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Where you get what you need ... not just what you ask for.

Endocrinology Laboratory: Adapting to your needs

Steve Lamb and Valerie Salerno in the Endocrinology laboratory

Following the philosophy of the broader Animal Health Diagnostic Center in which it operates, Cornell’s Endocrinology Laboratory is a study in flexibility. From reproductive tests in cats or cattle to metabolic profiles in dogs or dolphins, the lab offers broad health and research testing services that can adapt to the needs and circumstances at hand, as it did when it studied the health of dolphins who were exposed to oil in the aftermath of the 2010 BP Deepwater Horizon oil spill.

Its Clinical Testing Services help veterinarians and scientists improve the health of animals, whether they are pets, food and fiber producers, athletes, wildlife, or denizens of zoos or research laboratories. The wide variety of adrenal, metabolic, reproductive, and thyroid tests available usually focus on dogs, cats, cattle, and horses, but can be easily adapted to many other species. For example, when Cornell became involved with helping an elephant in Syracuse’s Rosamond Gifford Zoo through her pregnancy and to deliver a healthy baby, the lab helped monitor the mother’s pre-birthing hormones.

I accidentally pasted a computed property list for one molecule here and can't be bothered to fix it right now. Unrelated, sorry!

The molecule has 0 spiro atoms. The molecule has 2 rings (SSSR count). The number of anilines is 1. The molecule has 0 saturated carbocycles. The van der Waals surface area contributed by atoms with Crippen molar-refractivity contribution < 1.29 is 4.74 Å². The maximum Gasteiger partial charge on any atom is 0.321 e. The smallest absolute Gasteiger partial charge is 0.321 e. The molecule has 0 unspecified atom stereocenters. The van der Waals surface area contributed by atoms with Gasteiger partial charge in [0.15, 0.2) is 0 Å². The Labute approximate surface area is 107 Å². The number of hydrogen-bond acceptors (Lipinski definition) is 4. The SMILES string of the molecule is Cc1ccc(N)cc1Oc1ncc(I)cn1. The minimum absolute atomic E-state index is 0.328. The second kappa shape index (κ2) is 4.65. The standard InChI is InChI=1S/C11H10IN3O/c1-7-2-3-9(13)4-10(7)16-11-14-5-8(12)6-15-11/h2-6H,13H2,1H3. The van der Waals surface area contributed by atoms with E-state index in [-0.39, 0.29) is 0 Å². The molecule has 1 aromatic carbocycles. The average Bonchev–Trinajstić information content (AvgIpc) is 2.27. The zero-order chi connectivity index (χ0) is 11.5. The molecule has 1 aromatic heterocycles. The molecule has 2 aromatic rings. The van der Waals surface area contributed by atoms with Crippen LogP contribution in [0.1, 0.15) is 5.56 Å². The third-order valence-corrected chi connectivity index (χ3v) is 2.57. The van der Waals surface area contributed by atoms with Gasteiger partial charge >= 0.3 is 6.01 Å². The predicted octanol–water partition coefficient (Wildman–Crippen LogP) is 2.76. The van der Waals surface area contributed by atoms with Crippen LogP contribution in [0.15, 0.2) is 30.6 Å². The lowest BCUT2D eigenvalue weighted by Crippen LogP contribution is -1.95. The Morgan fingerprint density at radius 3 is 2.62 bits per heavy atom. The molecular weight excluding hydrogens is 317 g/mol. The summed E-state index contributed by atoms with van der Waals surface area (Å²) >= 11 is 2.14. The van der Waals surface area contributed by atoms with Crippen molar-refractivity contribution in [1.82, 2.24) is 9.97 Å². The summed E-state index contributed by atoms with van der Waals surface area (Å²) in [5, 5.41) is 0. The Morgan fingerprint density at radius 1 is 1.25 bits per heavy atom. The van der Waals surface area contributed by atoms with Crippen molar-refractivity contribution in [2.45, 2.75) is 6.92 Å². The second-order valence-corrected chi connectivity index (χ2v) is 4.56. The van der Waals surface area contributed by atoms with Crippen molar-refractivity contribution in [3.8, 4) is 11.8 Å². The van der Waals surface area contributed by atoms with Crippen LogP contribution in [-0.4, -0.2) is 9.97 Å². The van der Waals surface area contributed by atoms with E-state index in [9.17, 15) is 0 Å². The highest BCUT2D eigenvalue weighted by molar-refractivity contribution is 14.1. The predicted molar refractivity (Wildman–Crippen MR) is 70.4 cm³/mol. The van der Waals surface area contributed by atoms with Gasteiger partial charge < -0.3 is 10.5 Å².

“We had to run tests and interpret them a little differently from the routine species,” said Lab Manager Steven Lamb. “We serve all sorts of clients, from Merck to NOAA to a high-school class in NYC wanting to measure hormones in milk. The diversity of our activities also gives us flexibility to try and develop new tests. Our Contract Research Testing service helps us expand our testing portfolio by providing the impetus to add and validate new tests. For example, we developed a way to use adrenocorticotropic hormones as biomarkers for diagnosing equine Cushing’s disease and metabolic syndrome in horses. ”

Endocrinology laboratoryThe lab’s robust Research Testing Service is utilized by diverse kinds of clients. The service and the expertise behind it support research across Cornell and other universities throughout the world, as well as studies by non-profit foundations, institutes, and governments. Scientists in pharmaceutical and life science industries also make use of the service, whose reporting system can produce result reports in a variety of formats tailored to the specific requirements of a veterinarian or researcher.

Dr. Ned Place leads the lab as director, overseeing nine other staff including Lamb, Extension Veterinarians Drs. Barbara Schanbacher and Jeri Cheraskin, and six medical technologists. When they’re not running tests or developing new ones, the staff provides educational outreach and consultation to veterinarians, visiting researchers, and students.

The Endocrinology Laboratory is one of many labs within the AHDC offering broad, deep, adaptable expertise.  All AHDC units regularly respond to unusual, non-routine situations in a spectrum of specialties, from bacteriology to wildlife, with veterinary support specialists on hand to help understand and accommodate the diverse client needs that come the AHDC’s way.